One of the best things we can still do during these trying times while stuck at home is play board games. Though, it still puts a damper of those fun board game nights with your friends.
Here we'll try to help with some fun games that can still be played virtually using easy-to-find options.
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1 – Jackbox Games
Jackbox Games is always one of our favorites when visiting friends for game night. Their latest release is the Jackbox Party Pack 6. Fortunately, this game was built to play with friends from all over. It's been a Twitch staple for a long time.
A basic game can easily be run through a one-way live streaming service like Facebook Live, YouTube, Twitch, Mixer or another one of your favorites.
This works especially well if you want other people to be able to join the audience, though you can easily hide your room code so no “unsavory” folks get in without your approval.
If you just want your friends to see it, you may need to use a private option like a private Facebook Live.
Just load up the game, stream it, and then have your friends join your room using the room code. Immediate back-and-forth banter may be tougher this way (though people can type), but the game will still be as fun as always. You can even get multiple groups of people to play at the same time!
2 – Welcome To… Your Perfect Home
Welcome To Your Perfect Home by Deep Water Games is a great game for groups of people and due to the way it's built, it can be played with people in different locations.
The only real requirement is you need to have the play sheets at all locations. Either you each need to own a copy or you need to get some sheets to your friends (drop some off or mail them.)
Since all of the card drawing can be done on your end and everyone can just follow along. It works so well that we've even had people play along with our recorded playthrough on YouTube.
To play this one, using conferencing software, like Zoom, would be the best option. Though, honestly, you could technically use a basic messaging app to send photos of the most recent pulled cards to everyone for the simplest set up.
3 – Cards Against Humanity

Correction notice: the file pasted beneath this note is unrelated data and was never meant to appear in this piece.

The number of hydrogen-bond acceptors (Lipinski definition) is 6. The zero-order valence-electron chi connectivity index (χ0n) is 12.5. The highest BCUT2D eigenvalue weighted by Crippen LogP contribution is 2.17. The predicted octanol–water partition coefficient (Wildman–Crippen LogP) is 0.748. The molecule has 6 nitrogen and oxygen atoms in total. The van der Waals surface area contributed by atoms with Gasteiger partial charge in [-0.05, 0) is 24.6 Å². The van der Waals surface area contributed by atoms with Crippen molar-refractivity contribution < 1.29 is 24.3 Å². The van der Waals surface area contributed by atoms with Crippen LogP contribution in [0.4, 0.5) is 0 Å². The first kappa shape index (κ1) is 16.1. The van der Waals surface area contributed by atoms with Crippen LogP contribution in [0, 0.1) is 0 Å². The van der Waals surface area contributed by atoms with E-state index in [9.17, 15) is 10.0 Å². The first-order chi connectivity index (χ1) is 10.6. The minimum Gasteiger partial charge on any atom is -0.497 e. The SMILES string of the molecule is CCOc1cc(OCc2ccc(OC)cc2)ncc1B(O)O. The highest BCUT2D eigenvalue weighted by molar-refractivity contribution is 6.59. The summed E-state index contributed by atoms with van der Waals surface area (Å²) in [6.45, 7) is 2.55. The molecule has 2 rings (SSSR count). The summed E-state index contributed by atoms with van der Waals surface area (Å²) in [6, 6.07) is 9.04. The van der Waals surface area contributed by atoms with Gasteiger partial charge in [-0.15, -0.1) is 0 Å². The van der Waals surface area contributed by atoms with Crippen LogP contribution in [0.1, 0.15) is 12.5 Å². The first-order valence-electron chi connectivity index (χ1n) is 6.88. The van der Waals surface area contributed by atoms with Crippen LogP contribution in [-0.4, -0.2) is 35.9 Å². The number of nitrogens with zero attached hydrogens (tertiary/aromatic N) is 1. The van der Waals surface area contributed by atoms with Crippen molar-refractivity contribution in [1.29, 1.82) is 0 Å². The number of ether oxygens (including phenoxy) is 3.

Cards Against Humanity is always a classic party game when your with your other adult friends, so this one could be tough if your kids are always home now.
(Though, there are some great kid-friendly version available, like Not Parent Approved.)
There is an online version available, though you could also play it using the streaming option using conferencing software if multiple groups have copies, especially if someone has more of the expansions.
4 – Dungeons & Dragons
The all-time leader with staying-in-and-not-leaving groups of people can also easily be played virtually. A basic set up really only needs the players and their player sheets.
Now with digital options like D&D Beyond, this is so much easier. I also think that there is also the ability for the Dungeon Master to view the players sheets making a lot of this go much smoother (though a subscription may be required for that option.)
If you want to be able to chat, feel free to use conferencing software. If your more technically adept, you may even be able to set up the map or other story elements onto a private stream.
Polygon has a great, more in-depth article about how to play RPG games like D&D without leaving the house.
5 – Hero Kids RPG
Hero Kids RPG follows some of the similar virtual options that Dungeons & Dragons followed, though it's aimed a lot more at getting younger kids into pen-and-paper RPGs.
While it does not have a digital option like D&D, it can easily be played over conferencing services. We recently did a video about introducing your kids to RPG using Hero Kids.
6 – Tabletop Simulator & Tabletopia
Tabletop Simulator and Tabletopia are great options for virtual board game playing. These games let you play some of your favorite physical board games virtually.
Instead of creating a digital version of your game, these recreate the feel of actually playing the board game on a table.
You can get tons of your favorite board games within them. Both games support popular games like Wingspan and Scythe.
The only requirement here is that both parties need to own the software, which are available on Steam. Tabletop Simulator is $19.99 and Tabletopia is Free-To-Play, though DLC is extra for both. Tabletop Simulator looks like it also has the ability for you to create your own games, if that's something you'd like to try.
7 – Hive Mind
Hive Mind by Calliope Games is a great option for virtual play as it really only requires the other players for have a piece of paper and something to write with. On your end, you can pull the cards and move the pieces.
The object is to try to come up with the same answer as the other players. There are hundreds of questions to pick from, all family-friendly, that will sometimes get people remembering past memories and have everyone talking and laughing.
You can watch us play it with our kids if you'd like to get an idea of how it plays.
Do you have any other good games to play virtually? Have you been playing any of these virtually with your friends? How did it go?
Also, for games to play at home, check out our massive list of 101 Board Games For Family Game Night!
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We were just doing this sort of brainstorming with my group at work today. Trying to figure out ways to stay connected when we can easily “catch up” in the office. Definitely going to pass the ideas along!
We hope this list has helped your group, Matt. If you tried any other games that worked well on a video call, let us know so we can add to the list! ~Darcy